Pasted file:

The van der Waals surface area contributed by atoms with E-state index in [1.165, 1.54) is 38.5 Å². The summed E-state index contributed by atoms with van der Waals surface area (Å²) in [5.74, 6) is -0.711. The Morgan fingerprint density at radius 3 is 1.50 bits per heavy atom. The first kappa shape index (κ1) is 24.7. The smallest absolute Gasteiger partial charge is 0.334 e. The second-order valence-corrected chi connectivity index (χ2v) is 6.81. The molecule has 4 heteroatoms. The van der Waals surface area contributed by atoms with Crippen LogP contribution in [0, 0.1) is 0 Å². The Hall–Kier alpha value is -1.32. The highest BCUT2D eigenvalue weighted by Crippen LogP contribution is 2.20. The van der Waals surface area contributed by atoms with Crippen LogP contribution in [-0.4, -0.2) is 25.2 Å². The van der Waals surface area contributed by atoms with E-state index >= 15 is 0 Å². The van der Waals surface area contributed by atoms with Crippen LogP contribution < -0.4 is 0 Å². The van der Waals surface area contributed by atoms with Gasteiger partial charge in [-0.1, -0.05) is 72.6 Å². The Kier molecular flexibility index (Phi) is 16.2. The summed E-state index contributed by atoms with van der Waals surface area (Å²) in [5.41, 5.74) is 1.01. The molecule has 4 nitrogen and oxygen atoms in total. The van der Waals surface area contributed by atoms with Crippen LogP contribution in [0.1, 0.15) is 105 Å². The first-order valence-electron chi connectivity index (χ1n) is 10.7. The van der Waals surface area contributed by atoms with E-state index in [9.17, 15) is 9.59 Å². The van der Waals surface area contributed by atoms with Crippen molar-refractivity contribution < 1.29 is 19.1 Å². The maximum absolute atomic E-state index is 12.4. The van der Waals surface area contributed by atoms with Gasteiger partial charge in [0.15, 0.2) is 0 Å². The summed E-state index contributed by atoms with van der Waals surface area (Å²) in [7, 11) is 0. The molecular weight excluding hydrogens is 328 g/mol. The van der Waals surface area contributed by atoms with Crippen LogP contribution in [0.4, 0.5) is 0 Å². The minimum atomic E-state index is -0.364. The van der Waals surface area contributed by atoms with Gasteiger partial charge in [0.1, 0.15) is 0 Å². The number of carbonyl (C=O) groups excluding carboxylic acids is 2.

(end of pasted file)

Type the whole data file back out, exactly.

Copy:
The van der Waals surface area contributed by atoms with E-state index in [1.165, 1.54) is 38.5 Å². The summed E-state index contributed by atoms with van der Waals surface area (Å²) in [5.74, 6) is -0.711. The Morgan fingerprint density at radius 3 is 1.50 bits per heavy atom. The first kappa shape index (κ1) is 24.7. The smallest absolute Gasteiger partial charge is 0.334 e. The second-order valence-corrected chi connectivity index (χ2v) is 6.81. The molecule has 4 heteroatoms. The van der Waals surface area contributed by atoms with Crippen LogP contribution in [0, 0.1) is 0 Å². The Hall–Kier alpha value is -1.32. The highest BCUT2D eigenvalue weighted by Crippen LogP contribution is 2.20. The van der Waals surface area contributed by atoms with Crippen LogP contribution in [-0.4, -0.2) is 25.2 Å². The van der Waals surface area contributed by atoms with E-state index >= 15 is 0 Å². The van der Waals surface area contributed by atoms with Crippen LogP contribution < -0.4 is 0 Å². The van der Waals surface area contributed by atoms with Gasteiger partial charge in [-0.1, -0.05) is 72.6 Å². The Kier molecular flexibility index (Phi) is 16.2. The summed E-state index contributed by atoms with van der Waals surface area (Å²) in [5.41, 5.74) is 1.01. The molecule has 4 nitrogen and oxygen atoms in total. The van der Waals surface area contributed by atoms with Crippen LogP contribution in [0.1, 0.15) is 105 Å². The first-order valence-electron chi connectivity index (χ1n) is 10.7. The van der Waals surface area contributed by atoms with E-state index in [9.17, 15) is 9.59 Å². The van der Waals surface area contributed by atoms with Crippen molar-refractivity contribution < 1.29 is 19.1 Å². The maximum absolute atomic E-state index is 12.4. The van der Waals surface area contributed by atoms with Gasteiger partial charge in [0.15, 0.2) is 0 Å². The summed E-state index contributed by atoms with van der Waals surface area (Å²) in [7, 11) is 0. The molecular weight excluding hydrogens is 328 g/mol. The van der Waals surface area contributed by atoms with Crippen LogP contribution in [0.4, 0.5) is 0 Å². The minimum atomic E-state index is -0.364. The van der Waals surface area contributed by atoms with Gasteiger partial charge in [0.1, 0.15) is 0 Å². The number of carbonyl (C=O) groups excluding carboxylic acids is 2.